Lincoln Christ's Hospital School

Lincoln Christ's Hospital School
Educating in Lincoln since 1090


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Literacy:- A Brief History of Time by Stephen Hawking


Numeracy:- Time management for the last days of the academic year!


‘Our uniqueness, our individuality, and our life experience mold us into fascinating beings. I hope we can embrace that. I pray we may all challenge ourselves to delve into the deepest resources of our hearts to cultivate an atmosphere of understanding, acceptance, tolerance, and compassion. We are all in this life together’. Linda Thompson


This week, I have been reminded of the richness of our school community and the skills, attributes and qualities we have in our student body. I have watched you show a great passion for a school that you love and show a pride in our wider community. Special events such as the Arts Fest are a great opportunity to celebrate the diverse skills we have to show and develop. The students performing – singing, dancing and acting; the students showing their designs, painting and craft work; the students showing their skills on the piano and guitar and the students who show a passion for literature and poetry all give our student body such a depth of understanding and appreciation for the arts which is such a joy to behold. A massive thank you to all involved in the Arts Fest week.


I was also delighted to see so many of our students helping out with the Year 5 Taster Days. To those who performed, supported in lessons and acted as guides for the families who came to visit - you were a wonderful, shining example of the best LCHS has to offer. You spoke with pride and confidence and the comments from the families afterwards were fabulous. Thank you for your help.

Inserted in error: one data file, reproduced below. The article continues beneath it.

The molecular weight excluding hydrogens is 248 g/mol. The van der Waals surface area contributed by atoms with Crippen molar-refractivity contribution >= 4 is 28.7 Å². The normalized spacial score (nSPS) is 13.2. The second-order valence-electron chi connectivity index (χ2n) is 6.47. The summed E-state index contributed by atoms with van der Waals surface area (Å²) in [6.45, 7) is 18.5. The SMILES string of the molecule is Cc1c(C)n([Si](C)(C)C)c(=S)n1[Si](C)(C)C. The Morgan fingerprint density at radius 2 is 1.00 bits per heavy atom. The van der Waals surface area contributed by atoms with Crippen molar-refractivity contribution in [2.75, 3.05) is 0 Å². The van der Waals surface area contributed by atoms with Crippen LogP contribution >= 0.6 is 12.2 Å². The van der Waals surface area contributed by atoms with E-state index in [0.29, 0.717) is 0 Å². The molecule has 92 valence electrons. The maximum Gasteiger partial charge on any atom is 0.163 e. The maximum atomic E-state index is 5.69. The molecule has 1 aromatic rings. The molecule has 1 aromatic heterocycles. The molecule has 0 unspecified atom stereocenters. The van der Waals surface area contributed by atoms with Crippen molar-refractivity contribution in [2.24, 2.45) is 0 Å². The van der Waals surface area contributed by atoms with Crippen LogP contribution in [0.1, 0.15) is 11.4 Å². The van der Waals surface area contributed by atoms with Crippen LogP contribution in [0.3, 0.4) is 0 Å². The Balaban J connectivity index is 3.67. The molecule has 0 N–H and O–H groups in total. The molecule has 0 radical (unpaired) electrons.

I would also like to thank all students for their participation and excellent attitudes to learning with our citizenship day. We had such a packed agenda with students attending workshops on teamwork, safer relationships, resilience, drug awareness and making the right choices to name but a few. The comments from our visiting facilitators were fabulous – yet again, you represented our school with pride.


Finally, I would like to congratulate the Year 10 students who are currently on work experience. I have heard a number of fabulous stories about how hard you have been working and about a massive amount of different tasks you have got involved with. Your school is very proud of you – well done!


We may only have a week and 2 days left, but there is a lot still to do. Enjoy your weekend and look forward to our International day next week!


M Mckeown



Year 11 celebration


So here we are at the end of five years at Lincoln Christ’s Hospital School.


For some of you, you have been dreading this moment. For others, it can’t come soon enough. And within weeks/months – many of your lives as they currently are will change dramatically. Your lives will alter, develop and grow and, step by step, you will come closer to your ultimate aims.


But this is not the end for most of you – this is merely the end of a chapter as most of you will return as Year 12 where you will be encouraged to gain further skills and knowledge for university and employment.


I would like to pay tribute to and thank all of the members of staff – tutors, teachers, support staff, mentors, teaching assistants, Heads of Year and many, many more who have stuck by you through thick and thin and have helped you every step of the way – what a great bunch of people! We all owe them a great deal for seeing us through to today.


These special moments, this assembly, your prom, your lessons, sports events ,will stay with you for the rest of your lives. If you ask any members of staff, many will remember the people they went to school with, they will remember the good times and bad times they had together. We all have a story to tell.


This is the last time you will meet like this as a year group in this setting. And today the school loses something. Every year group is special and every student within each year group is special – and the class of 2016 is no different. Our school today is losing a little bit of its identity and we will be left with the memories. These are what we will cherish in the years ahead.


Our school has a long history – and you have now earned your permanent place in the history books of LCHS. Many congratulations on reaching this point. But remember this - no matter how many years pass, you will always be a student of LCHS. No matter where you live or what you move on to, you will always be a part of our community.